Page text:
updated 4/12/2011 1:22:21 PM ET 2011-04-12T17:22:21

A massive data breach at the Texas state comptroller’s office publicly posted the names and Social Security numbers of 3.5 million residents for nearly a year. In some cases dates of birth and driver’s license numbers were also accessible until the breach was discovered March 31.

The comptroller’s office will begin notifying state workers and retirees tomorrow (April 13) that their information may have been accessed after their records were “inadvertently disclosed on an agency server that was accessible to the public,” State Comptroller Susan Combs wrote in a press release.

“I deeply regret the exposure of the personal information that occurred and am angry that it happened,” Combs wrote. “I want to reassure people that the information was sealed off from any public access immediately after the mistake was discovered and was then moved to a secure location.”

The mistake occurred after the comptroller’s office asked three groups – the Teacher Retirement System of Texas, the Texas Workforce Commission and the Employees Retirement System of Texas – to transfer their databases, containing records of about 3.5 million state employees and retirees, to the comptroller’s server.

The three agencies did so in the first half of 2010 but forgot to encrypt the data. The comptroller’s office then neglected to follow its own systems of checks and balances, which included encrypting the data, placing it on a secure server and deleting it after seven days.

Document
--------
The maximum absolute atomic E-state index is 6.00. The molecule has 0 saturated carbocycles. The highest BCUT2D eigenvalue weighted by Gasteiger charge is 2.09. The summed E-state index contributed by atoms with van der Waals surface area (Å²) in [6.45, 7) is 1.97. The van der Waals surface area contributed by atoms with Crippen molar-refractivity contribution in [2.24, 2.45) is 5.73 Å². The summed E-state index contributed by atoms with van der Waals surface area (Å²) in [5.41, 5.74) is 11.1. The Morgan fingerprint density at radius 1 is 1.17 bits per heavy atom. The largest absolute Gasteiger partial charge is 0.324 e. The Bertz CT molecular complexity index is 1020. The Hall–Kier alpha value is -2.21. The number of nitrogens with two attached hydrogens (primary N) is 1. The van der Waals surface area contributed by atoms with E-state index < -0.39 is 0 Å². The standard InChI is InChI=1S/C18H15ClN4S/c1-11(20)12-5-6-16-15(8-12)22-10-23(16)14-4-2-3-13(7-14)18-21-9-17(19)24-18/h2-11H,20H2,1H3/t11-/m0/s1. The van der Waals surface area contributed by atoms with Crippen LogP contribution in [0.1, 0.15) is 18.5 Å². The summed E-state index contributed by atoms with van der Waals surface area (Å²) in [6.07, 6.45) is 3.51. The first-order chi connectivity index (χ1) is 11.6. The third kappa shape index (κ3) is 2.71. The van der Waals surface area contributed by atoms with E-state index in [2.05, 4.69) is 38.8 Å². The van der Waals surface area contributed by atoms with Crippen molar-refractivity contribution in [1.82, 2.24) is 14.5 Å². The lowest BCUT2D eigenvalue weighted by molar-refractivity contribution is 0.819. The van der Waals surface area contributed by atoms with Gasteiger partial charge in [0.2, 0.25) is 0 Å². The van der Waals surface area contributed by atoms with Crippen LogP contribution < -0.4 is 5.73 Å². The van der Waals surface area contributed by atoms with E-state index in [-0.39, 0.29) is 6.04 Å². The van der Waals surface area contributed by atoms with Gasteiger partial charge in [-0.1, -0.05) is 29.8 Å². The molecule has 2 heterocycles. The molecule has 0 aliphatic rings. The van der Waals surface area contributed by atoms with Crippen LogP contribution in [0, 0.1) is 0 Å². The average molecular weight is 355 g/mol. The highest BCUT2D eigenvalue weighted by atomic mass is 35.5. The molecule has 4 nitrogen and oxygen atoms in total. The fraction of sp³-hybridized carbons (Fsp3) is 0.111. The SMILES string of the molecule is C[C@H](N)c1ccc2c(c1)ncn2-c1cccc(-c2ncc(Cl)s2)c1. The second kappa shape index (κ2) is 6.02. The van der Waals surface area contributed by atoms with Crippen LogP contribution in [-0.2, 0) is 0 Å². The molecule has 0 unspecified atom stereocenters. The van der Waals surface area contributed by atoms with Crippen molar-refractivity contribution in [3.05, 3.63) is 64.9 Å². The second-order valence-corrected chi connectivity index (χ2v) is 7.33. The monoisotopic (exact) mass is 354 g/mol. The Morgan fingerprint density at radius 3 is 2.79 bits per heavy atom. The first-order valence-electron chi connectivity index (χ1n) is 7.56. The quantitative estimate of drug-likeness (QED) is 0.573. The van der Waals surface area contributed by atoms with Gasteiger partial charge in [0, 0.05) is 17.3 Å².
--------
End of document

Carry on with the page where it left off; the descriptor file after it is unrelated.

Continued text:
“We had the procedures and protocols in place, but they were not followed,” comptroller spokesperson Allen Spelce told SecurityNewsDaily. “That’s what led to the exposure.”

After nearly a year, the comptroller found and sealed off the publicly accessible sensitive information this past March 31, and contacted the Attorney General’s Office and the FBI to begin investigating if any of the data had been misused.

So far, Spelce said, there is “no evidence of any misuse of the data.”

Spelce told SecurityNewsDaily that the comptroller employees responsible for the security lapse were fired yesterday morning (April 11).

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